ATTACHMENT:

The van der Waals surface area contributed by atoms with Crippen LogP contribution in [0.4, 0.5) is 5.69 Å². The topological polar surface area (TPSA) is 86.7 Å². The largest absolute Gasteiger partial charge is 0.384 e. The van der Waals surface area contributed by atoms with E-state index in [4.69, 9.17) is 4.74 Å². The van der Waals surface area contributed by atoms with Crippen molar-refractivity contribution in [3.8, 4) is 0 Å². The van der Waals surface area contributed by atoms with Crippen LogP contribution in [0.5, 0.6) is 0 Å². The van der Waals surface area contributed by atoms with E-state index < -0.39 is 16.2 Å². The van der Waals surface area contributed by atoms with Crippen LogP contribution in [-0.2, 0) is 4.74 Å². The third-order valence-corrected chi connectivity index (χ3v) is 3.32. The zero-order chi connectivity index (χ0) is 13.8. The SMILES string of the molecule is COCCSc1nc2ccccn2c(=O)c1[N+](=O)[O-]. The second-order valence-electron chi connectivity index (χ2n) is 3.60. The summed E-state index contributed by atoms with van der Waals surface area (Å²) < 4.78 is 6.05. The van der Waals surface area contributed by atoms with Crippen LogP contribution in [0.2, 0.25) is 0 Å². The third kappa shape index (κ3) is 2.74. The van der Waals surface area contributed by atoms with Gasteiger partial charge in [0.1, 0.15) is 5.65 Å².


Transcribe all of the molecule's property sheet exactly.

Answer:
The van der Waals surface area contributed by atoms with Crippen LogP contribution in [0.4, 0.5) is 5.69 Å². The topological polar surface area (TPSA) is 86.7 Å². The largest absolute Gasteiger partial charge is 0.384 e. The van der Waals surface area contributed by atoms with E-state index in [4.69, 9.17) is 4.74 Å². The van der Waals surface area contributed by atoms with Crippen molar-refractivity contribution in [3.8, 4) is 0 Å². The van der Waals surface area contributed by atoms with Crippen LogP contribution in [0.5, 0.6) is 0 Å². The van der Waals surface area contributed by atoms with E-state index < -0.39 is 16.2 Å². The van der Waals surface area contributed by atoms with Crippen LogP contribution in [-0.2, 0) is 4.74 Å². The third-order valence-corrected chi connectivity index (χ3v) is 3.32. The zero-order chi connectivity index (χ0) is 13.8. The SMILES string of the molecule is COCCSc1nc2ccccn2c(=O)c1[N+](=O)[O-]. The second-order valence-electron chi connectivity index (χ2n) is 3.60. The summed E-state index contributed by atoms with van der Waals surface area (Å²) < 4.78 is 6.05. The van der Waals surface area contributed by atoms with Crippen LogP contribution in [0.2, 0.25) is 0 Å². The third kappa shape index (κ3) is 2.74. The van der Waals surface area contributed by atoms with Gasteiger partial charge in [0.1, 0.15) is 5.65 Å².